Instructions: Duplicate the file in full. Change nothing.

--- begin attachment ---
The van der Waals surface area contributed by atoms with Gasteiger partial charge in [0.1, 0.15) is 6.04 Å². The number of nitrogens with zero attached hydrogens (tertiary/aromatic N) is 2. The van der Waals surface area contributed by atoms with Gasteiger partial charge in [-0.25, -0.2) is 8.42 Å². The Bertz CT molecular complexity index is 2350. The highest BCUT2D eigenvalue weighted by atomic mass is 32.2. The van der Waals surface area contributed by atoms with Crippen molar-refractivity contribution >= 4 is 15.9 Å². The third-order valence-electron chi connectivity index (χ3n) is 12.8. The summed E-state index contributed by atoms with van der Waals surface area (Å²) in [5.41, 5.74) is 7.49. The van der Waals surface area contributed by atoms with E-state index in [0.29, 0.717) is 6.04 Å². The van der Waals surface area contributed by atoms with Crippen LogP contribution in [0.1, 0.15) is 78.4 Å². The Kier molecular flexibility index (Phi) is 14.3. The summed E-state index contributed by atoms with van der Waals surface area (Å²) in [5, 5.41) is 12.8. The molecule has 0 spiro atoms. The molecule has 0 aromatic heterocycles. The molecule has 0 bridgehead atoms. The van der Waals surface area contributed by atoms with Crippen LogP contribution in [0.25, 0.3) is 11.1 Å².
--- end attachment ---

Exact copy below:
The van der Waals surface area contributed by atoms with Gasteiger partial charge in [0.1, 0.15) is 6.04 Å². The number of nitrogens with zero attached hydrogens (tertiary/aromatic N) is 2. The van der Waals surface area contributed by atoms with Gasteiger partial charge in [-0.25, -0.2) is 8.42 Å². The Bertz CT molecular complexity index is 2350. The highest BCUT2D eigenvalue weighted by atomic mass is 32.2. The van der Waals surface area contributed by atoms with Crippen molar-refractivity contribution >= 4 is 15.9 Å². The third-order valence-electron chi connectivity index (χ3n) is 12.8. The summed E-state index contributed by atoms with van der Waals surface area (Å²) in [5.41, 5.74) is 7.49. The van der Waals surface area contributed by atoms with E-state index in [0.29, 0.717) is 6.04 Å². The van der Waals surface area contributed by atoms with Crippen LogP contribution in [0.1, 0.15) is 78.4 Å². The Kier molecular flexibility index (Phi) is 14.3. The summed E-state index contributed by atoms with van der Waals surface area (Å²) in [5, 5.41) is 12.8. The molecule has 0 spiro atoms. The molecule has 0 aromatic heterocycles. The molecule has 0 bridgehead atoms. The van der Waals surface area contributed by atoms with Crippen LogP contribution in [0.25, 0.3) is 11.1 Å².